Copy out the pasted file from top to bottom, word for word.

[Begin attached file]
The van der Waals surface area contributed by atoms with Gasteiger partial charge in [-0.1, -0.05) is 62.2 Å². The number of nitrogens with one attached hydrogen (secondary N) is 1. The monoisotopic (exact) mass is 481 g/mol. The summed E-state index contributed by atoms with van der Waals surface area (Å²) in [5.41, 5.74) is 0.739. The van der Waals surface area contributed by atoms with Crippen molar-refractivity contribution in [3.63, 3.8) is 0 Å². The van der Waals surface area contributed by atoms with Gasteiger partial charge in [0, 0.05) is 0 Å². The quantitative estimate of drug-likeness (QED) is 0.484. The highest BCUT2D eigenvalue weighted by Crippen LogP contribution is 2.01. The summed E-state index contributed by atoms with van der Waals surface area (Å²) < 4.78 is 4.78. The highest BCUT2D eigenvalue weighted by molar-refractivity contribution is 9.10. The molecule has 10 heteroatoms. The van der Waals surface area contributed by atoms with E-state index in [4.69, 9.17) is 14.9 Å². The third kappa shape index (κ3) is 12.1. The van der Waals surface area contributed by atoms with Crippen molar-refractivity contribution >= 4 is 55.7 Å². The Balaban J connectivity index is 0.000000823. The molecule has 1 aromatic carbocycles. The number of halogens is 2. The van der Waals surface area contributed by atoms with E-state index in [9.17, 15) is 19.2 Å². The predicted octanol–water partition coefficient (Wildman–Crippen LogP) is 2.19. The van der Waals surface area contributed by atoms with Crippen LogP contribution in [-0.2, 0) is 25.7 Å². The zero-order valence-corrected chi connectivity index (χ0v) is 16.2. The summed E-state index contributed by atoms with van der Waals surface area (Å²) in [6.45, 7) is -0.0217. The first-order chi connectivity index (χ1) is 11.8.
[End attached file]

The van der Waals surface area contributed by atoms with Gasteiger partial charge in [-0.1, -0.05) is 62.2 Å². The number of nitrogens with one attached hydrogen (secondary N) is 1. The monoisotopic (exact) mass is 481 g/mol. The summed E-state index contributed by atoms with van der Waals surface area (Å²) in [5.41, 5.74) is 0.739. The van der Waals surface area contributed by atoms with Crippen molar-refractivity contribution in [3.63, 3.8) is 0 Å². The van der Waals surface area contributed by atoms with Gasteiger partial charge in [0, 0.05) is 0 Å². The quantitative estimate of drug-likeness (QED) is 0.484. The highest BCUT2D eigenvalue weighted by Crippen LogP contribution is 2.01. The summed E-state index contributed by atoms with van der Waals surface area (Å²) < 4.78 is 4.78. The highest BCUT2D eigenvalue weighted by molar-refractivity contribution is 9.10. The molecule has 10 heteroatoms. The van der Waals surface area contributed by atoms with E-state index in [4.69, 9.17) is 14.9 Å². The third kappa shape index (κ3) is 12.1. The van der Waals surface area contributed by atoms with Crippen molar-refractivity contribution >= 4 is 55.7 Å². The Balaban J connectivity index is 0.000000823. The molecule has 1 aromatic carbocycles. The number of halogens is 2. The van der Waals surface area contributed by atoms with E-state index in [9.17, 15) is 19.2 Å². The predicted octanol–water partition coefficient (Wildman–Crippen LogP) is 2.19. The van der Waals surface area contributed by atoms with Crippen LogP contribution in [-0.2, 0) is 25.7 Å². The zero-order valence-corrected chi connectivity index (χ0v) is 16.2. The summed E-state index contributed by atoms with van der Waals surface area (Å²) in [6.45, 7) is -0.0217. The first-order chi connectivity index (χ1) is 11.8.